Although several hundred people teach atmospheric science and related courses in college and university departments of meteorology or atmospheric science, physics, earth science, or geophysics, these individuals are classified as college or university faculty, rather than atmospheric scientists. (See the statement on postsecondary teachers elsewhere in the Handbook.)
In addition to civilian meteorologists, hundreds of Armed Forces members are involved in forecasting and other meteorological work. (See the statement on
job opportunities in the Armed Forces elsewhere in the Handbook.)
A bachelor’s degree in meteorology or atmospheric science, or in a closely related field with courses in meteorology, usually is the minimum educational requirement for an entry-level position as an atmospheric scientist.
The preferred educational requirement for entry-level meteorologists in the Federal Government is a bachelor’s degreenot necessarily in meteorologywith at least 24 semester hours of meteorology courses, including 6 hours in the analysis and prediction of weather systems, 6 hours of atmospheric dynamics and thermodynamics, 3 hours of physical meteorology, and 2 hours of remote sensing of the atmosphere or instrumentation. Other required courses include 3 semester hours of ordinary differential equations, 6 hours of college physics, and at least 9 hours of courses appropriate for a physical science majorsuch as statistics, chemistry, physical oceanography, physical climatology, physical hydrology, radiative transfer, aeronomy, advanced thermodynamics, advanced electricity and magnetism, light and optics, and computer science. Sometimes, a combination of education and appropriate experience may be substituted for a degree.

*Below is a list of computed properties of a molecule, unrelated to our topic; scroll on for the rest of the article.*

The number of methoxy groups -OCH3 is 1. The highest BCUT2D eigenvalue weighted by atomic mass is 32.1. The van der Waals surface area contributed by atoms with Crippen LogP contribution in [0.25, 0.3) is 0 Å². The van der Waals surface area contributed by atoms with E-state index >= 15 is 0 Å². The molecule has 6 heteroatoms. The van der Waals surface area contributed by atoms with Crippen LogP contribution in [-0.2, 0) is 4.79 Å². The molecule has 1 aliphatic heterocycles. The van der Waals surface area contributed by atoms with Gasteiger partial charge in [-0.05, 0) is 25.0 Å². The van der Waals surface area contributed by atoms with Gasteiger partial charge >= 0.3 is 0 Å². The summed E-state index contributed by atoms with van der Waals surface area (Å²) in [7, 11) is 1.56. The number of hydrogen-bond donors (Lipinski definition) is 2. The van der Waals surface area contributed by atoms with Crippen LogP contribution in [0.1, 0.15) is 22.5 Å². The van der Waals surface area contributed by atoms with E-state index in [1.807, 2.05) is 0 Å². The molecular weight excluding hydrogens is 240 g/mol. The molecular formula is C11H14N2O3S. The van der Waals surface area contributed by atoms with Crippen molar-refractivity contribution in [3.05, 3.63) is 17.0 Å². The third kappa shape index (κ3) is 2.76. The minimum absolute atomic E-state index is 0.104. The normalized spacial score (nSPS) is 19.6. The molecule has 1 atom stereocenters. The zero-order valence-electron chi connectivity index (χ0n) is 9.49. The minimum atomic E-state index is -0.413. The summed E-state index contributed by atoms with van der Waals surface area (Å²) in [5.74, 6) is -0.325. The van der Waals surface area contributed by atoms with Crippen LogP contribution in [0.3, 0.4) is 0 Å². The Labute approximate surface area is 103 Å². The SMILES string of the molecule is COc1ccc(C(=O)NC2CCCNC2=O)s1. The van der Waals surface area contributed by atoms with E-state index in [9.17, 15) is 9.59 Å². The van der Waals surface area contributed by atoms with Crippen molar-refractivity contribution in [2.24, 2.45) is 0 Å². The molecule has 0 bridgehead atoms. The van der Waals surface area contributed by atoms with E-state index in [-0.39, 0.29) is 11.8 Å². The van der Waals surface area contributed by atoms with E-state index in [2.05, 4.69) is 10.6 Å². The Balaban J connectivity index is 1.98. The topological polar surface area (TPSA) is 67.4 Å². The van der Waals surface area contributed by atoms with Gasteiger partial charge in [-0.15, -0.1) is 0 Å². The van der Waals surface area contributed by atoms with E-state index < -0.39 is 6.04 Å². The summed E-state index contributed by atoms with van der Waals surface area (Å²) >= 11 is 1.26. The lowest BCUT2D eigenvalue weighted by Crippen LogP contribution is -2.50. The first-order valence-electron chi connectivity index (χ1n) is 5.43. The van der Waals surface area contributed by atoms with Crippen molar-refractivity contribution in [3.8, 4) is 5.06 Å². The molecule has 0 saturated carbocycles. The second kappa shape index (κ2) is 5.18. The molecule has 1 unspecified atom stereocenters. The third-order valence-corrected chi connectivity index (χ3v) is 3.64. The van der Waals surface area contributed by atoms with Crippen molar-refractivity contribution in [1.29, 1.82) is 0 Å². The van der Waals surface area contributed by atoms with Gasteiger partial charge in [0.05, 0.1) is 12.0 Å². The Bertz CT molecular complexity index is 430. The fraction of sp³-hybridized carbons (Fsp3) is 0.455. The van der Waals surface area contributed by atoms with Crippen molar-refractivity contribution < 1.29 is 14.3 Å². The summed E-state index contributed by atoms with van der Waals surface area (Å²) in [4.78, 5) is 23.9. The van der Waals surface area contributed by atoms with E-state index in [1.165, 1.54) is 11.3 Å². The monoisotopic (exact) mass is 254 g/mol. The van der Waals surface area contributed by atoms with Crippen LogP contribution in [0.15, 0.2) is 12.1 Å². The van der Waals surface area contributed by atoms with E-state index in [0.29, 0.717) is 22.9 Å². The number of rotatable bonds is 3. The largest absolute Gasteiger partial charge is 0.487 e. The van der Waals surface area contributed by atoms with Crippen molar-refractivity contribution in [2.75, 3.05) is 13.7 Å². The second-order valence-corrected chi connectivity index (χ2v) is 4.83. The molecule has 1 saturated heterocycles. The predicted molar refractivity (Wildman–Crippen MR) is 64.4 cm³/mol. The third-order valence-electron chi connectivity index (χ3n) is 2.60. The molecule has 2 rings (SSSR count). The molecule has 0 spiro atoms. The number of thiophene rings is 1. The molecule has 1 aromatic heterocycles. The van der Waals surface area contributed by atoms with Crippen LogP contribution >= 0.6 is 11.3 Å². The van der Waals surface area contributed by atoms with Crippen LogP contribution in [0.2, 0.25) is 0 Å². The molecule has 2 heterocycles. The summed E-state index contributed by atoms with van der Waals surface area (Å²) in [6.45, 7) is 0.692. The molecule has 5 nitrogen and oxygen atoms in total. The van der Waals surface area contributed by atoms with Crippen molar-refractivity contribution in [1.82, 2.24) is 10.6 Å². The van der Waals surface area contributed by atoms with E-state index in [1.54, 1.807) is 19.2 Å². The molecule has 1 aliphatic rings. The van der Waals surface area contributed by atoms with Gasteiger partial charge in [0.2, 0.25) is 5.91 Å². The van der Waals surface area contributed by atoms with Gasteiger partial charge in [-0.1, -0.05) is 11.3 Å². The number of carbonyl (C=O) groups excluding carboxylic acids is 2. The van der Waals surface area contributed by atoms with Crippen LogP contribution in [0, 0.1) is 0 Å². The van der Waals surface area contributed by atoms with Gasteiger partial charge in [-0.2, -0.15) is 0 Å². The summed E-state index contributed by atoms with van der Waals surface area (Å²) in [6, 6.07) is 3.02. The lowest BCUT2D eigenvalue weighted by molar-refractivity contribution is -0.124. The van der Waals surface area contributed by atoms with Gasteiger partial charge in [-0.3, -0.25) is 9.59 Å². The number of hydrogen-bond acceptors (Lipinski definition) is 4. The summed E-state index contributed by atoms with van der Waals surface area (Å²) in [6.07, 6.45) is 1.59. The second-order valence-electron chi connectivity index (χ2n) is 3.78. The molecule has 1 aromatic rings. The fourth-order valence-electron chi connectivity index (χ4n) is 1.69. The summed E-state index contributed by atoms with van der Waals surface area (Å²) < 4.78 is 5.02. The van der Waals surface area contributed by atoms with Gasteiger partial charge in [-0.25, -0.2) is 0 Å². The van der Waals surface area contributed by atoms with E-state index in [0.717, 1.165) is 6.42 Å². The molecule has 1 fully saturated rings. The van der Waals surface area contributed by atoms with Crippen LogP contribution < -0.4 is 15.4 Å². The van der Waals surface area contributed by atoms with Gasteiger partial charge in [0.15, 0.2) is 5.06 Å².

Although positions in operational meteorology are available for those with only a bachelor’s degree, obtaining a second bachelor’s degree or a master’s degree enhances employment opportunities and advancement potential. A master’s degree usually is necessary for conducting applied research and development, and a Ph.D. is required for most basic research positions. Students planning on a career in research and development need not necessarily major in atmospheric science or meteorology as an undergraduate. In fact, a bachelor’s degree in mathematics, physics, or engineering provides excellent preparation for graduate study in atmospheric science.